AMN Reviews

AMN Reviews: New Experimental Ambient from Conflux Coldwell, Grune Maar, and Concussed

Conflux Coldwell – The Phantomatic Coast (2022; Subexotic Records)

Michael C. Coldwell spent several years traveling the east coast of England, gathering field recordings of waves and fog signals. He used them as the basis of this album, along with sweeping drones, loops, and sculpted static. Ultimately a hauntological exercise, The Phantomatic Coast explores how erosion causes the sea to change landscapes, leaving only hints and memories of what once was. Accordingly, there is a distinct forlorn feel to these recordings, with additional frictive elements and background spoken word passages. This sense of sadness and loss is coupled with a handful of distinct melodic patterns that repeat for short periods of time along with the layered synth. The album will be released on September 23.

Grune Maar – Within the Abyss (2022; Bandcamp)

Within the Abyss is something of a monolith, in that it is largely based on shifting arrangments of smooth drones that take a slightly dark path. But the album remains compelling throughout despite its uniformity – there is nothing wrong with having a lot of a good thing. Grune Maar is Romanian artist Laurentiu Danu, who has self-released a series of albums this year. In spirit at least, this one is reminiscent of Steve Roach’s more spacious ambient recordings. The addition of a few voice-like pads and some crackling here and there do little to change this focus. Danu is in no hurry as his progressions move along at a tectonic pace, making the album well suited for meditative pursuits.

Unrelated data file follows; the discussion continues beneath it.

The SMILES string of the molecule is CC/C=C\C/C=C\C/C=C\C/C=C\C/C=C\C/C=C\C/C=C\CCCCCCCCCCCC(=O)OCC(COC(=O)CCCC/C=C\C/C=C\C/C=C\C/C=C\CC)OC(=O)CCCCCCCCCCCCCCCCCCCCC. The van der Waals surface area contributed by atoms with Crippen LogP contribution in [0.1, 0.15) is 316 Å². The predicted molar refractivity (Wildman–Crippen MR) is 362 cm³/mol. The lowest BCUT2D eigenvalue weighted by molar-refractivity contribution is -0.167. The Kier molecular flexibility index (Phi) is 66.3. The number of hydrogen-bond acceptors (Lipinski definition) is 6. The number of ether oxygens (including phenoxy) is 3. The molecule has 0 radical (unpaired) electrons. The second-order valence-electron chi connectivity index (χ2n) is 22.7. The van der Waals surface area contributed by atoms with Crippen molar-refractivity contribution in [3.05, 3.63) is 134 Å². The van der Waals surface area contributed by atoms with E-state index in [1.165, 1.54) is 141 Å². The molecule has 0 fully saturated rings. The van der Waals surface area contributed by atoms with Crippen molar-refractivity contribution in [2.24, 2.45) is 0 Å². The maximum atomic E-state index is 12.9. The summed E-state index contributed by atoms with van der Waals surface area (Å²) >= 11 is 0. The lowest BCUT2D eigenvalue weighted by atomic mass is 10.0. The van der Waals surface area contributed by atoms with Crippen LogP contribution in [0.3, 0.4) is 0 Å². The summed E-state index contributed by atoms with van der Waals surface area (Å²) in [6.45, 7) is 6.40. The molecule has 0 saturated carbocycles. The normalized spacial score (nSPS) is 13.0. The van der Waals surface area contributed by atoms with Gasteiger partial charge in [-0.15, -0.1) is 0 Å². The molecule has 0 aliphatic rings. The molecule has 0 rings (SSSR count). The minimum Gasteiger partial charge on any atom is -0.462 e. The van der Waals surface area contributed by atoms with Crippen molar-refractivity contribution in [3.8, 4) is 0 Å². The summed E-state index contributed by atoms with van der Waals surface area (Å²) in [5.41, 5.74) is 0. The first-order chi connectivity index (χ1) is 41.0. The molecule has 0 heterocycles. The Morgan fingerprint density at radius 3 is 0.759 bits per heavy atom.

Concussed – Electromagnetic Dust (2022; SomewhereCold Records)

Concussed is a project of Texan Jim Branstetter, and serves as an exploration into cinematic dark ambient with gritty drones, dramatic percussion, light static, and ominous bass tones. There is quite a lot going on throughout this release, with Branstetter using his palette to generate a dense and busy mix of sounds. Some of these are odd and textural, incorporating acousmatic influences. Bits and pieces of acoustic instrumentation and spoken word pop in as well. Starting on the second track, Branstetter introduces snippets of awkwardly-timed percussion to counterpoint lilting voice-like abstractions. Processed voices, rubbing and scraping, and bassy drones are the main features of The Rectal Exorcism of Vladimir Putin, a track that gets my vote for song title of the year.

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